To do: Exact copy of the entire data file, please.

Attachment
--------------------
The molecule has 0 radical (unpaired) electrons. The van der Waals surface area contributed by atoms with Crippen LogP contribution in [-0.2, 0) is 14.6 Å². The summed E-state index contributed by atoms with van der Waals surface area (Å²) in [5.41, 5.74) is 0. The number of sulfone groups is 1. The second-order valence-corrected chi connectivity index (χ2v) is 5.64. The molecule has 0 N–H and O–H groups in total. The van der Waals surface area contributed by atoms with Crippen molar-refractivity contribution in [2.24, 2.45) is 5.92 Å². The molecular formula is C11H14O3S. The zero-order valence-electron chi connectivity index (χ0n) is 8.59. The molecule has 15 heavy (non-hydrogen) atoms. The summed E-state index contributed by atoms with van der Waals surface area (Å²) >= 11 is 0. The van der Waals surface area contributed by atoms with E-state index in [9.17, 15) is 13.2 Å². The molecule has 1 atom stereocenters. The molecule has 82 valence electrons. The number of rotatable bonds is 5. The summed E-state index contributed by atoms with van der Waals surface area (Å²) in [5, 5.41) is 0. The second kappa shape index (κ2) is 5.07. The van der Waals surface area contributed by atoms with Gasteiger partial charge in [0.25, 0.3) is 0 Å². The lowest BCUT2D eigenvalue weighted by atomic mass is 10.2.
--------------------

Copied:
The molecule has 0 radical (unpaired) electrons. The van der Waals surface area contributed by atoms with Crippen LogP contribution in [-0.2, 0) is 14.6 Å². The summed E-state index contributed by atoms with van der Waals surface area (Å²) in [5.41, 5.74) is 0. The number of sulfone groups is 1. The second-order valence-corrected chi connectivity index (χ2v) is 5.64. The molecule has 0 N–H and O–H groups in total. The van der Waals surface area contributed by atoms with Crippen molar-refractivity contribution in [2.24, 2.45) is 5.92 Å². The molecular formula is C11H14O3S. The zero-order valence-electron chi connectivity index (χ0n) is 8.59. The molecule has 15 heavy (non-hydrogen) atoms. The summed E-state index contributed by atoms with van der Waals surface area (Å²) >= 11 is 0. The van der Waals surface area contributed by atoms with E-state index in [9.17, 15) is 13.2 Å². The molecule has 1 atom stereocenters. The molecule has 82 valence electrons. The number of rotatable bonds is 5. The summed E-state index contributed by atoms with van der Waals surface area (Å²) in [5, 5.41) is 0. The second kappa shape index (κ2) is 5.07. The van der Waals surface area contributed by atoms with Gasteiger partial charge in [0.25, 0.3) is 0 Å². The lowest BCUT2D eigenvalue weighted by atomic mass is 10.2.